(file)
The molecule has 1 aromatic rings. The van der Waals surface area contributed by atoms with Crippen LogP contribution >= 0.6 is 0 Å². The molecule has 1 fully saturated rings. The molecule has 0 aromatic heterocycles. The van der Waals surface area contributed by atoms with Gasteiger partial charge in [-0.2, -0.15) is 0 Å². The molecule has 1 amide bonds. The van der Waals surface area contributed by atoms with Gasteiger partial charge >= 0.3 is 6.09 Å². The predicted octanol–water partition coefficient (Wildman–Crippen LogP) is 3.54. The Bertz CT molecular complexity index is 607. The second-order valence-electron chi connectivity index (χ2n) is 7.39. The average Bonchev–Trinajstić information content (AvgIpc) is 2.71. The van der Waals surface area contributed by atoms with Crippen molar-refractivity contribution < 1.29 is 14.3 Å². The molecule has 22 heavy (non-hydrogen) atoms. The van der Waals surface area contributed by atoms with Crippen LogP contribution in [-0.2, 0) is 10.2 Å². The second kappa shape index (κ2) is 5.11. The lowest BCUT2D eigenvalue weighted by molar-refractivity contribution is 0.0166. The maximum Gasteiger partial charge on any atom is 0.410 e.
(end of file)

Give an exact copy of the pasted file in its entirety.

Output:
The molecule has 1 aromatic rings. The van der Waals surface area contributed by atoms with Crippen LogP contribution >= 0.6 is 0 Å². The molecule has 1 fully saturated rings. The molecule has 0 aromatic heterocycles. The van der Waals surface area contributed by atoms with Gasteiger partial charge in [-0.2, -0.15) is 0 Å². The molecule has 1 amide bonds. The van der Waals surface area contributed by atoms with Gasteiger partial charge >= 0.3 is 6.09 Å². The predicted octanol–water partition coefficient (Wildman–Crippen LogP) is 3.54. The Bertz CT molecular complexity index is 607. The second-order valence-electron chi connectivity index (χ2n) is 7.39. The average Bonchev–Trinajstić information content (AvgIpc) is 2.71. The van der Waals surface area contributed by atoms with Crippen molar-refractivity contribution < 1.29 is 14.3 Å². The molecule has 22 heavy (non-hydrogen) atoms. The van der Waals surface area contributed by atoms with Crippen LogP contribution in [-0.2, 0) is 10.2 Å². The second kappa shape index (κ2) is 5.11. The lowest BCUT2D eigenvalue weighted by molar-refractivity contribution is 0.0166. The maximum Gasteiger partial charge on any atom is 0.410 e.